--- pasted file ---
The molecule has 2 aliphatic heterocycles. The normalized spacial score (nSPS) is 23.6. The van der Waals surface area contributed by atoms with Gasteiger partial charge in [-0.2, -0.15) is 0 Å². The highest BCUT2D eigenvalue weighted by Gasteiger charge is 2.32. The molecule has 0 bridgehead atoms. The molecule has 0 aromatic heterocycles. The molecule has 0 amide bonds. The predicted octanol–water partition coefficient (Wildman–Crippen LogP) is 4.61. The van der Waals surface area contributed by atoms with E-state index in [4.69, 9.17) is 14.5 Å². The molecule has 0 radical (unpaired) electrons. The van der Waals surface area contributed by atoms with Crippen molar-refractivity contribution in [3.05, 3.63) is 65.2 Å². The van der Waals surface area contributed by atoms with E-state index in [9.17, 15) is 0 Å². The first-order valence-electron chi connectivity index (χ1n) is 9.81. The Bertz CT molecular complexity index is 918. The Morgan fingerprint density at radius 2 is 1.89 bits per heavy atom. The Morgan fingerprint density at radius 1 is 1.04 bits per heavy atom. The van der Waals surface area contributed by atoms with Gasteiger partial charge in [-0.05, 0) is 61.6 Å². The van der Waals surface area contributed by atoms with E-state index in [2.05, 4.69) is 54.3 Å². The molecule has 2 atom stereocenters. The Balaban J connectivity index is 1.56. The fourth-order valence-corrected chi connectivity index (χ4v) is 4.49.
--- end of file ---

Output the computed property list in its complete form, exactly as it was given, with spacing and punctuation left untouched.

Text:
The molecule has 2 aliphatic heterocycles. The normalized spacial score (nSPS) is 23.6. The van der Waals surface area contributed by atoms with Gasteiger partial charge in [-0.2, -0.15) is 0 Å². The highest BCUT2D eigenvalue weighted by Gasteiger charge is 2.32. The molecule has 0 bridgehead atoms. The molecule has 0 aromatic heterocycles. The molecule has 0 amide bonds. The predicted octanol–water partition coefficient (Wildman–Crippen LogP) is 4.61. The van der Waals surface area contributed by atoms with E-state index in [4.69, 9.17) is 14.5 Å². The molecule has 0 radical (unpaired) electrons. The van der Waals surface area contributed by atoms with Crippen molar-refractivity contribution in [3.05, 3.63) is 65.2 Å². The van der Waals surface area contributed by atoms with E-state index in [9.17, 15) is 0 Å². The first-order valence-electron chi connectivity index (χ1n) is 9.81. The Bertz CT molecular complexity index is 918. The Morgan fingerprint density at radius 2 is 1.89 bits per heavy atom. The Morgan fingerprint density at radius 1 is 1.04 bits per heavy atom. The van der Waals surface area contributed by atoms with Gasteiger partial charge in [-0.05, 0) is 61.6 Å². The van der Waals surface area contributed by atoms with E-state index in [2.05, 4.69) is 54.3 Å². The molecule has 2 atom stereocenters. The Balaban J connectivity index is 1.56. The fourth-order valence-corrected chi connectivity index (χ4v) is 4.49.